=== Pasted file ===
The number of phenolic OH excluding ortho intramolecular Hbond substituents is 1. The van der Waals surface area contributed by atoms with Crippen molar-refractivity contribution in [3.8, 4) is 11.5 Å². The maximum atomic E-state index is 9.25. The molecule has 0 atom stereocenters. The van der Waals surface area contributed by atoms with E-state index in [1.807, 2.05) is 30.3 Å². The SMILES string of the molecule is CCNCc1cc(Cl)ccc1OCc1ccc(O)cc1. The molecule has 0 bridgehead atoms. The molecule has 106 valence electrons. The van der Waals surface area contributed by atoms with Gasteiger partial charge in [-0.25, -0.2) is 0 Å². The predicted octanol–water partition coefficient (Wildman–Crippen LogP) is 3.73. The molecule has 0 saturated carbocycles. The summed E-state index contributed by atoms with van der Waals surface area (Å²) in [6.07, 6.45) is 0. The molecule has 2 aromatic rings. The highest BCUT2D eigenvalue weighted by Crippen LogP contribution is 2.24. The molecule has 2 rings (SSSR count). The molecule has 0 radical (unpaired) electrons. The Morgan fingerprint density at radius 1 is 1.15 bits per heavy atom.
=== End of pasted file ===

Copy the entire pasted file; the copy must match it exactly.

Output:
The number of phenolic OH excluding ortho intramolecular Hbond substituents is 1. The van der Waals surface area contributed by atoms with Crippen molar-refractivity contribution in [3.8, 4) is 11.5 Å². The maximum atomic E-state index is 9.25. The molecule has 0 atom stereocenters. The van der Waals surface area contributed by atoms with E-state index in [1.807, 2.05) is 30.3 Å². The SMILES string of the molecule is CCNCc1cc(Cl)ccc1OCc1ccc(O)cc1. The molecule has 0 bridgehead atoms. The molecule has 106 valence electrons. The van der Waals surface area contributed by atoms with Gasteiger partial charge in [-0.25, -0.2) is 0 Å². The predicted octanol–water partition coefficient (Wildman–Crippen LogP) is 3.73. The molecule has 0 saturated carbocycles. The summed E-state index contributed by atoms with van der Waals surface area (Å²) in [6.07, 6.45) is 0. The molecule has 2 aromatic rings. The highest BCUT2D eigenvalue weighted by Crippen LogP contribution is 2.24. The molecule has 2 rings (SSSR count). The molecule has 0 radical (unpaired) electrons. The Morgan fingerprint density at radius 1 is 1.15 bits per heavy atom.